Iran and China on Saturday signed a series of agreements worth $4 billion for infrastructure projects as part of a broader bid to boost trade volume between the two nations.
The bilateral agreements span cooperation in water, mining, energy and industrial sectors.
As part of a $500 million deal, China agreed to provide Iran with 60 energy recovery incinerators, which are to be installed within a year in major cities and in Iran's northern tourism hub along the Caspian Sea.
China also pledged to boosts its imports of Iranian mineral products.
"China is now the leading economic partner of Iran and there are plans for increasing last year's trade volume of $30 billion to $100 billion in the future," Iranian Vice President Mohammad-Javad Mohammadizadeh said.
The agreements were signed during a visit by He Guoqiang, a senior executive of the Chinese Communist Party, who headed a delegation visiting Iran.
"Bilateral trade will reach $40 billion this year," the Chinese ambassador to Tehran told IRNA.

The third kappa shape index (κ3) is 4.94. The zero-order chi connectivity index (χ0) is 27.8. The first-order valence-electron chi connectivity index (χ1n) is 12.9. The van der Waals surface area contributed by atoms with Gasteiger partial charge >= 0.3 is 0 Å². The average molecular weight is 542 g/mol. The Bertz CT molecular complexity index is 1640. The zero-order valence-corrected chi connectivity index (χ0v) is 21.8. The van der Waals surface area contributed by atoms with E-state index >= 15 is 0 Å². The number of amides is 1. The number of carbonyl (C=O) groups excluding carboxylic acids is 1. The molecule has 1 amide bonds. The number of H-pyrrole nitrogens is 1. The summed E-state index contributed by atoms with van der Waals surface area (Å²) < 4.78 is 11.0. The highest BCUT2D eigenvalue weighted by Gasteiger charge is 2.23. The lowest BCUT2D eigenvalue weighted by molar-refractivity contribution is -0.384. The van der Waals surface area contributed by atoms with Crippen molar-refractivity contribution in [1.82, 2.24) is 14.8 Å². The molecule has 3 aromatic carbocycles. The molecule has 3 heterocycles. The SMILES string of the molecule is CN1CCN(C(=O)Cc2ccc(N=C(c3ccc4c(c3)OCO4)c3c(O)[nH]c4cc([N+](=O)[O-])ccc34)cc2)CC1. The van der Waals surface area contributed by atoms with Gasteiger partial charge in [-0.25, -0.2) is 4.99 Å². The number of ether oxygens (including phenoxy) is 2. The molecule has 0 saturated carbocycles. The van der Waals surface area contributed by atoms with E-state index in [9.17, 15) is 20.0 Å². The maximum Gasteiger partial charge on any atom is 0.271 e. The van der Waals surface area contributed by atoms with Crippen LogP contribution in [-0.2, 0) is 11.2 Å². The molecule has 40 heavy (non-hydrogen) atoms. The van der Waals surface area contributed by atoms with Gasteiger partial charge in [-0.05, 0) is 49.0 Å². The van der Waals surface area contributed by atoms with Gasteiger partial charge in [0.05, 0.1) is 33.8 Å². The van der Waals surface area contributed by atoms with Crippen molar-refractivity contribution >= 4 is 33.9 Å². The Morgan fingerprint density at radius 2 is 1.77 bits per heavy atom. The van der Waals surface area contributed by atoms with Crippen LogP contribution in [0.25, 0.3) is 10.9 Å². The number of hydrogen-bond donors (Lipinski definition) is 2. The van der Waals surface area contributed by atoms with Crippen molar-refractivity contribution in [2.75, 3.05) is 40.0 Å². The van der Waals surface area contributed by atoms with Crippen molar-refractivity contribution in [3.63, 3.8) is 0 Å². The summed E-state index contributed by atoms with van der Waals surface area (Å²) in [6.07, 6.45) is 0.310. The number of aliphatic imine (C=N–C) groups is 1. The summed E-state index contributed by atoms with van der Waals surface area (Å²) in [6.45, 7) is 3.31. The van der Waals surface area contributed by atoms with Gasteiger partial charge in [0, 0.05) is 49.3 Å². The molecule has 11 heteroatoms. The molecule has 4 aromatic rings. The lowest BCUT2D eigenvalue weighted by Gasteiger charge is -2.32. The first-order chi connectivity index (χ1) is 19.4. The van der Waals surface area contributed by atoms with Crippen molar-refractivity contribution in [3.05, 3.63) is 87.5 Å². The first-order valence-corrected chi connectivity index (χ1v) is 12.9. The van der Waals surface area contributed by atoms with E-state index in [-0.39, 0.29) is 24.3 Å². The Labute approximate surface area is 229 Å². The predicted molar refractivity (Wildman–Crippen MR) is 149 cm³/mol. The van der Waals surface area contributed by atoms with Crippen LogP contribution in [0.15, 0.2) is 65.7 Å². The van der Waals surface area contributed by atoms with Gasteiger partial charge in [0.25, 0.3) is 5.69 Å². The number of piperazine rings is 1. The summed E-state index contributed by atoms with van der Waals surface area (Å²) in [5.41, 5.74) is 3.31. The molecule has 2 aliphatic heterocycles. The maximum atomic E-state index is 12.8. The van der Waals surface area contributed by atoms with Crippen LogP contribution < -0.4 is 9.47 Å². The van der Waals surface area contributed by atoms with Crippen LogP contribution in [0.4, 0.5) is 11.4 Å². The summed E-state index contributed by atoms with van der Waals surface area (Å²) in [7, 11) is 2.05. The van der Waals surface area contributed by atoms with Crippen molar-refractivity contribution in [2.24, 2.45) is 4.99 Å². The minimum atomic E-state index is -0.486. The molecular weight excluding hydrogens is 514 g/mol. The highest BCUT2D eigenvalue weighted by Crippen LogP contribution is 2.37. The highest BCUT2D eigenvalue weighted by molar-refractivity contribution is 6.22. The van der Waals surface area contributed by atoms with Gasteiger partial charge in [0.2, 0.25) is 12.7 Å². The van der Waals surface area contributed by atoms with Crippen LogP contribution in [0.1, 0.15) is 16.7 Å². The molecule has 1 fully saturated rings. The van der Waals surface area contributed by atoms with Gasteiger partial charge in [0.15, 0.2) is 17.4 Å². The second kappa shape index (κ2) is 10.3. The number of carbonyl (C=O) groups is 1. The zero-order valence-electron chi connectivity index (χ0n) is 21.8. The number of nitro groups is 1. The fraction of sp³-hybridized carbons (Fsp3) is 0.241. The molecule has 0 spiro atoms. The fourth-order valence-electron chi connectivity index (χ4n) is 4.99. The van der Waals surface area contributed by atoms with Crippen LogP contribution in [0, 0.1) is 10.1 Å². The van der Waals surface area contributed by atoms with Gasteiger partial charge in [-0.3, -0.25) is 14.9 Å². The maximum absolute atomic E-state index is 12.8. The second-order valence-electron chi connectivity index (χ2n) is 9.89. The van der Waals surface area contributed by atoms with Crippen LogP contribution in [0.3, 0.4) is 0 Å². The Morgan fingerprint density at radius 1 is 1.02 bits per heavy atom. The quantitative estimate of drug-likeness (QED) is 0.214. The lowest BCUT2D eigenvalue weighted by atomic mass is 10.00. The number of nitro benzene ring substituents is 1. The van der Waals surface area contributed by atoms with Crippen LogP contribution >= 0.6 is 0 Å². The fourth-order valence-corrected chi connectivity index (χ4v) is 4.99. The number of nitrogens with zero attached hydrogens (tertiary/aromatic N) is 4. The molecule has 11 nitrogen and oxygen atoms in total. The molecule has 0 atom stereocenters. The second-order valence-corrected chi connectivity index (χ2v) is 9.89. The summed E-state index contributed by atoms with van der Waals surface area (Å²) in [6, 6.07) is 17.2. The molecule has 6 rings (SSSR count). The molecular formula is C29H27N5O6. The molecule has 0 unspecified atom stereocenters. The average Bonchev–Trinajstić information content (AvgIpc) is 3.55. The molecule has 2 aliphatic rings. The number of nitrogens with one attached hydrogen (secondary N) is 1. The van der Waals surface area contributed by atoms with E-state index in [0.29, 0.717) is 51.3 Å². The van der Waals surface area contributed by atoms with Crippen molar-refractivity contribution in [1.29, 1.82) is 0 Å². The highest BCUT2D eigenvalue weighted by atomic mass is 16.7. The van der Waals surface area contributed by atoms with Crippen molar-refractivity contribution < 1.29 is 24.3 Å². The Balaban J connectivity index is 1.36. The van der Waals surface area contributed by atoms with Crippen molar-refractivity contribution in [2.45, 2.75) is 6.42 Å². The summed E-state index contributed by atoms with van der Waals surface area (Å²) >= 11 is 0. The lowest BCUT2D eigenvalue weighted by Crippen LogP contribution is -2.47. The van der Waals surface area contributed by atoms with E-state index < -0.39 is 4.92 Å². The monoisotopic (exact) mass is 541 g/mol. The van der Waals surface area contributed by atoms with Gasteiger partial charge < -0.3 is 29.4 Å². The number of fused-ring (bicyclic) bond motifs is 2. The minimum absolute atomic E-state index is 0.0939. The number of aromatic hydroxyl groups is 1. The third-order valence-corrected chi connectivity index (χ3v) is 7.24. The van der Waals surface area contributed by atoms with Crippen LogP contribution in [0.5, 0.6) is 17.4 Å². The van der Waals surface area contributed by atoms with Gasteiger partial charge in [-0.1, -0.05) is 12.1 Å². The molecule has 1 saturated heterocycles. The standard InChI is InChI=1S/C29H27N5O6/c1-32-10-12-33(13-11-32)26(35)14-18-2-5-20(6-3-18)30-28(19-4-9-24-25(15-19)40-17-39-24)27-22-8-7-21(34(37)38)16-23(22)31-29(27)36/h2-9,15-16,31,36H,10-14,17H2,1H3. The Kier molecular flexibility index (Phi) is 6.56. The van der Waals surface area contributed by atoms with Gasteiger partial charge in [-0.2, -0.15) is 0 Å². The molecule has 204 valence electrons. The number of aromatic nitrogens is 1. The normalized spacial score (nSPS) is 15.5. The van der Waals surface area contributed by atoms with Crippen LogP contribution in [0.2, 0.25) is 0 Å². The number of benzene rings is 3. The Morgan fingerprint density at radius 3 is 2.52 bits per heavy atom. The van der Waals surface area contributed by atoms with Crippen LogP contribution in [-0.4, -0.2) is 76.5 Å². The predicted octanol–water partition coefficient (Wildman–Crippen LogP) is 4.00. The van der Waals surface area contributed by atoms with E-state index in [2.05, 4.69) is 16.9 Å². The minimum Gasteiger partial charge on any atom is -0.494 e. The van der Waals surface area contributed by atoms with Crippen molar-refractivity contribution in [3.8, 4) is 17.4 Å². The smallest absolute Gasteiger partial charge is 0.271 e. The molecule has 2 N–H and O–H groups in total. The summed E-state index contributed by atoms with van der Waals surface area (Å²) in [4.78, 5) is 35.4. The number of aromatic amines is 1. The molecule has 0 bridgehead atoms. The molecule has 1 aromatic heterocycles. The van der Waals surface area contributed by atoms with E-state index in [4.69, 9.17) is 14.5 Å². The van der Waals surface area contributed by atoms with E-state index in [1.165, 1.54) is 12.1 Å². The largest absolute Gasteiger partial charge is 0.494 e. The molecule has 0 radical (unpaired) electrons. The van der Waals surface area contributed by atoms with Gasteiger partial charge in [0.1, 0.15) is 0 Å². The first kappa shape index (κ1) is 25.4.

China and Iran have become major economic partners in recent years, partly thanks to the withdrawal of Western companies in line with sanctions against the Islamic republic over its contentious nuclear drive.
Iran seeks to triple China trade to $100 billion
Iran's President Mahmoud Ahmadinejad has called for a quick increase in trade with China to $100 billion a year, IRNA reported.
He made the remarks during a visit with He Guoqiang, a senior executive of the Chinese Communist Party here on Saturday.
Current trade between the two countries is worth about $30 billion.
Beijing, which now buys about 20 percent of Iranian crude, opposes the policy of the United States and its European allies seeking to strengthen UN sanctions against Iran.